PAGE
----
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Doing Business in the Middle East
Doing Business in the Middle East
|Posted on May 17, 2013 at 11:58 AM||comments (118)|
So tomorrow (Saturday, 18 May 2013) is the day that Saudi officials will start the expat exit process for those who want to leave the Kingdom. This entire process, from announcement to implementing has been worrisome for both the expats themselves and the employers they are working for. The end of the three-month grace period is 3 July, so there is still a bit of time for some to figure out what road they will take. Most of the affected expats come from high poverty countries like India, Pakistan, the Philippines, Ethiopia and Yemen.
If I understand this correctly, under Saudi law, iqama requires all foreign residents to sponsord by either a Saudi company or an individual. After the initial announcement, some workers have opt to not go to work to dodge spot inspections.
The Saudi government has decided to enforce stricter quotas as historically the rule about expats only working for their sponsor been predominately disregarded. One of the main reasons this is now being enforced is to close a loophole that permitted companies to get around sharing how many Saudi nationals they employ. (If I have this wrong, please feel free to comment below.)
The aim is to tackle the unemployment issue amongst Saudi nationals by getting more Saudis into private sector jobs and to help preserve Saudi workers However, what is not being addressed by the changes (and again, if I am wrong, please feel free to comment) is that Saudis demand higher wages than expats from developing nations and the local labor laws make it very difficult to fire the Saudi nationals. As I mentioned in yesterday’s post, many Saudi nationals are not qualified for the jobs and feel that the positions available are “below them”.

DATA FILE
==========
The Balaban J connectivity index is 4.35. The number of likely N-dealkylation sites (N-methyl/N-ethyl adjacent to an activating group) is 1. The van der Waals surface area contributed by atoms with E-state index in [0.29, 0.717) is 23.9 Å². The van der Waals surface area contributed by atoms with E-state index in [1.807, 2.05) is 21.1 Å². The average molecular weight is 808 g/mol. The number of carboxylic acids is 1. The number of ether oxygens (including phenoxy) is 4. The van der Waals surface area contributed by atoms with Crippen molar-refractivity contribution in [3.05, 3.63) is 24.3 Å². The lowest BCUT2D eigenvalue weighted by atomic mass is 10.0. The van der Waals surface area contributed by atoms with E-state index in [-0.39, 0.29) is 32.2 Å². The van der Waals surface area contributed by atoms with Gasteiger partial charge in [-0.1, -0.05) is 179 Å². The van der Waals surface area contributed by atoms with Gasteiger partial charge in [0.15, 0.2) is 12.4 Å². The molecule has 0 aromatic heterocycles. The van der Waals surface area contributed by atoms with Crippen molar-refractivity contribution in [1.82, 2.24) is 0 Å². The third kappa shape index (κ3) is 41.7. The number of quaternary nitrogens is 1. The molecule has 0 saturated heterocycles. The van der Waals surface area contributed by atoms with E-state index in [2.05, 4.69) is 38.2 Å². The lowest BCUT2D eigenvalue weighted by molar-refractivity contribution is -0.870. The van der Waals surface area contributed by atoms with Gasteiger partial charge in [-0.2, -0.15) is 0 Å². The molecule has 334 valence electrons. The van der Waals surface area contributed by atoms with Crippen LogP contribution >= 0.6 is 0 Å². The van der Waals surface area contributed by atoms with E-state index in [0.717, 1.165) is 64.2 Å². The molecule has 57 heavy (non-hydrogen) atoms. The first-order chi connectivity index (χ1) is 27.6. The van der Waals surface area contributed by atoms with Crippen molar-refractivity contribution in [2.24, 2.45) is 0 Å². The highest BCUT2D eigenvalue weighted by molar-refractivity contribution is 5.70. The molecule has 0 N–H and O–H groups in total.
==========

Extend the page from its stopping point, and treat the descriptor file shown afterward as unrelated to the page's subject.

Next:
The Kingdom has a significant “black market” for cheap expat labor. What has happened to fuel this demand, many expats are registered with one company, as a “cover”, but then work for another. Many of these “black market” expats fear that by coming forward and requesting to change sponsors will not be granted. As a double whammy, the companies they work for do not want to officially hire more expat workers.
As of today, The Labor Ministry denies reports that it is enforcing immediate deportations, but people who lose their official residency status must leave the Kingdom. However, across Saudi Arabia, the affected workers have been telling stories of spot inspections and sudden deportations. The regulations were announced last year, the government announced in March that it would start enforcing the changes with spot inspections.
With the deadline of July 3 approaching, these Illegal workers here are trying to make as much money as possible before they either report and change their status or go home. They are dodging officials because they know if they get caught, they are sent home.
My concern, as someone investing in the success of non-Saudi companies coming into the Kingdom for these massive construction projects is that in order for them to be done on-time and on-budget, these workers are needed. Some believe this is a passing trend and that the situation will work itself out
It will be interesting to see how it plays-out and how much actually changes.
|Posted on May 16, 2013 at 11:51 AM||comments (81)|